Stabilized Criteria – IFR Approach

These criteria must be met at 1,000 feet AGL:

  • Proper Speed: Cirrus pilots should know Pitch/ Power/Configurations to obtain proper airspeeds during the approach. Again, these are detailed in the iFOM for the various models of Cirrus aircraft. The speeds are standardized to be 120 knots from the IAF to Glideslope/Glidepath alive for approaches with vertical guidance, and 2 miles from the FAF for approaches without vertical guidance. Once inside the FAF, speed is standardized to 100 knots. As an aside, the same power setting that gave you 120 knots with no flaps, will give you ~100 knots with 50 percent flaps once leveled off at MDA. So, on an approach you only have two power settings to deal with.
  • Correct Flightpath: Hand flying with or without the flight director, a proficient pilot should be able to maintain course and vertical guidance within a half-scale deflection; beyond that the approach is not stabilized and a missed approach should be initiated. Do not let things go to a full-scale deflection before taking action, this is dangerous with diminishing obstacle clearances. If coupled, and you notice the Glideslope/Glidepath moving quickly beneath you, you most likely forgot to select Approach Mode (APR) on the autopilot. If you catch your mistake early you can descend in VS mode to intercept the GS/GP from above, but do so at rates that do not exceed 1,000 fpm.
  • Correct Aircraft Configuration for phase of flight: Cirrus recommends 50 percent flaps on descent inside of the FAF. A more recent recommendation is for no further configuration changes if breaking out of the clouds below 500 feet AGL. Continue in that configuration to landing, adding 5 knots to Vref. Plan ahead for adequate runway length and consider runway contamination.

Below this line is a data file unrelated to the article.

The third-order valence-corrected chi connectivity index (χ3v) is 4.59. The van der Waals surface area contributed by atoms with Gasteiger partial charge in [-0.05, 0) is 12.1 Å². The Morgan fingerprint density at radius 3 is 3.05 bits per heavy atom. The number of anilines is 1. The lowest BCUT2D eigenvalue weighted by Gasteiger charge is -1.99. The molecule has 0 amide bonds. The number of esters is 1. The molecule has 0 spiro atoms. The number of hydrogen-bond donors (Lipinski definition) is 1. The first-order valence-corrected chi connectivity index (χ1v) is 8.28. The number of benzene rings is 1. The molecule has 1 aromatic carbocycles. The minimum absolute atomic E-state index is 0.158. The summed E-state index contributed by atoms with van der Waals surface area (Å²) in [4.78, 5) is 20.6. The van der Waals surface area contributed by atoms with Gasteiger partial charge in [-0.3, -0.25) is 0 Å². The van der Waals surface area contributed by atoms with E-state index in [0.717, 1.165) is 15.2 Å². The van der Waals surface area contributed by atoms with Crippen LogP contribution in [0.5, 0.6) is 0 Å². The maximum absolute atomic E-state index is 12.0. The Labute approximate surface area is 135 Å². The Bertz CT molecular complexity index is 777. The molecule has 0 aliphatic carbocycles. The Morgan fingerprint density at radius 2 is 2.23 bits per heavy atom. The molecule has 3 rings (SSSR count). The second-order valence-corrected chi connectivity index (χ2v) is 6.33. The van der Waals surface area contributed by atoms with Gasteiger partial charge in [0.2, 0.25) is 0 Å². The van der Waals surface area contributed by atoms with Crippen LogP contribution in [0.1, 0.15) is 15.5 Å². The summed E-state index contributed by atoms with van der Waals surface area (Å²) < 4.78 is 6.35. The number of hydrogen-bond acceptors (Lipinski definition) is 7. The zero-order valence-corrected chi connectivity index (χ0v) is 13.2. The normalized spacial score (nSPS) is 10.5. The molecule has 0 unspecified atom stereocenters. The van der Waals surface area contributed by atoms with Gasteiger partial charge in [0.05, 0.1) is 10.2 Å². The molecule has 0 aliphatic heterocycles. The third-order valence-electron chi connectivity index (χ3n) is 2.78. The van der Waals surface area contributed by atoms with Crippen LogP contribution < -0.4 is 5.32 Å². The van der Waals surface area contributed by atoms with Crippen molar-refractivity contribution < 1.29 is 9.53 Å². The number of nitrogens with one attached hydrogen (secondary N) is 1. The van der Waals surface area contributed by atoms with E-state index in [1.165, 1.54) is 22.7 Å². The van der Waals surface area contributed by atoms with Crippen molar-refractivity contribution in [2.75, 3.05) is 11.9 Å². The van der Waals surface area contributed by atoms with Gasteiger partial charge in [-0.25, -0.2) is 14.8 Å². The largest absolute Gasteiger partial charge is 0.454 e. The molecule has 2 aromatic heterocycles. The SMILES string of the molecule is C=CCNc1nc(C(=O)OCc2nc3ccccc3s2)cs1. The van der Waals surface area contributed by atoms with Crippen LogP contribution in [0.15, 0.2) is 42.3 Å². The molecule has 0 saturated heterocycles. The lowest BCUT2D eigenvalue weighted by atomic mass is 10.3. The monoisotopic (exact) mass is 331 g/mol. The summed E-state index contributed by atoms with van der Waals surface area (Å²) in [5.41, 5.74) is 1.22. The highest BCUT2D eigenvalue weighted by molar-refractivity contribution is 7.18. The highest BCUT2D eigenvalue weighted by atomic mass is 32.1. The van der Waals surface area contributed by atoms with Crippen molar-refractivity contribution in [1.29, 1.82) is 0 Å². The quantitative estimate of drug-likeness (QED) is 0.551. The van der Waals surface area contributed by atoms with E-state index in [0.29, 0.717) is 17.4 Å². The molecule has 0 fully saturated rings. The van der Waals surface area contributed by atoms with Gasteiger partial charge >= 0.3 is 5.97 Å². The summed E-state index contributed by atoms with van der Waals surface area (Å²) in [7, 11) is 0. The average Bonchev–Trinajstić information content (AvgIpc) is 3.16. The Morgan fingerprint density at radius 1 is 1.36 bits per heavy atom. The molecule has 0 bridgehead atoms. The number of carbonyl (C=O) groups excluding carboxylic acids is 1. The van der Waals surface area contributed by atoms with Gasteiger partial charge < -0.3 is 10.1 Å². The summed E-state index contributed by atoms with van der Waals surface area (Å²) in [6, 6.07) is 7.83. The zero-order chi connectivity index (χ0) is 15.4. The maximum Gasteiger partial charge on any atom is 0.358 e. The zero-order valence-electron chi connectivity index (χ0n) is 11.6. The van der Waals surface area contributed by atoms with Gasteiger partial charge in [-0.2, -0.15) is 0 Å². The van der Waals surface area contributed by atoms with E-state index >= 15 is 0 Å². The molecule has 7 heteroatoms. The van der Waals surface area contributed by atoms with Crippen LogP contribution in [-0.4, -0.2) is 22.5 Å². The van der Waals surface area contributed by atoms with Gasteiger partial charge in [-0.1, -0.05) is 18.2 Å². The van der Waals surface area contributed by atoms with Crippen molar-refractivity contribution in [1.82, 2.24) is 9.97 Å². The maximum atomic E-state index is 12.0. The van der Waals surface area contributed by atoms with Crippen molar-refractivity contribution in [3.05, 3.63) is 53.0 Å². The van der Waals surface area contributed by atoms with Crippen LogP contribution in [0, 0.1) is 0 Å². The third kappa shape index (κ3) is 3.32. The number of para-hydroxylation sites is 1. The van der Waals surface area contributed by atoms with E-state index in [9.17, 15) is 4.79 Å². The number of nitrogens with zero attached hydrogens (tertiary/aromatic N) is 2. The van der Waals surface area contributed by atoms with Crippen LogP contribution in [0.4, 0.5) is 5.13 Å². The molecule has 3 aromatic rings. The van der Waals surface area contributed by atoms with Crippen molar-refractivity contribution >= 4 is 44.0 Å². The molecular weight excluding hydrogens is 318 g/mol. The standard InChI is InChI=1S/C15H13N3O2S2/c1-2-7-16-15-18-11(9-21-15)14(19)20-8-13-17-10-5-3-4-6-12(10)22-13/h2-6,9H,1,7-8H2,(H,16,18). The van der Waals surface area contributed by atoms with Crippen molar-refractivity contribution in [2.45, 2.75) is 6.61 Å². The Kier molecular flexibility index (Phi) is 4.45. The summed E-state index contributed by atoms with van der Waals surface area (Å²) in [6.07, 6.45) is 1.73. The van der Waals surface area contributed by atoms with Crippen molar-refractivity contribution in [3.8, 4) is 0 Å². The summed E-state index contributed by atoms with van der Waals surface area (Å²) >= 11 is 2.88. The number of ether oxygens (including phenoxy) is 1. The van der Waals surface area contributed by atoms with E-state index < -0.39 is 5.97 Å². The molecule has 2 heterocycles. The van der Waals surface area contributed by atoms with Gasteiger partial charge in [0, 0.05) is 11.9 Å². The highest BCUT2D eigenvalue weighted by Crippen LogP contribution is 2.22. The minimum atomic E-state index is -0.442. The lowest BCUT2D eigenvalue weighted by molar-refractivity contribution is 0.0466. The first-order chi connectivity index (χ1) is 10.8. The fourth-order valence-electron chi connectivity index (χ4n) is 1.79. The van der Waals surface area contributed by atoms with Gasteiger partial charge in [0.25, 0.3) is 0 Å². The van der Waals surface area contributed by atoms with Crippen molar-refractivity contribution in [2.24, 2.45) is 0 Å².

• Appropriate power settings for aircraft configuration: Again, these are spelled out in the iFOM for different Cirrus models and work out extremely well. Standardize yourself to these power settings.
  • Normal angle and rate of descent: Limit rate of descent to 1,000 fpm maximum, and you should normally be at a rate of no more than 600 fpm on a precision approach and 800 fpm on a nonprecision approach.
  • Only Minor Corrections are Necessary to Correct Airspeed, Glidepath and Lateral Deviations: On both ILS and LPV approaches, sensitivity increases the closer you get to the runway; try to bracket heading changes to 5 degrees and pitch changes to 3 degrees. If using the flight director, keep the V bar tight under the Command Bar. In the same manner make small changes in power, bracketing in 5 percent increments, and allow time for the energy state of the aircraft to catch up.

Conclusions:

Flying a stabilized approach to landing, whether in the traffic pattern or an instrument approach, will allow the greatest chance of a successful landing. Recognizing when the approach becomes unstable is critical to decision making and is where many pilots become fixated on salvaging the approach. Often these attempts are successful, creating a cache of negative learning. Pilots, particularly professional pilots, are often embarrassed to execute a go-around, fearing criticism from their company and their peers. Fortunately, that attitude is changing, and go-arounds from unstable approaches are being encouraged. We Cirrus pilots, flying technically advanced, high-performance aircraft should push ourselves to make an early decision to perform a go-around when we can’t meet the above criteria. It’s a responsibility to ourselves, our passengers, and those on the ground to standardize our flying and strive to constantly improve our skills.


This article was initially published in the July / August 2019 issue of COPA Pilot.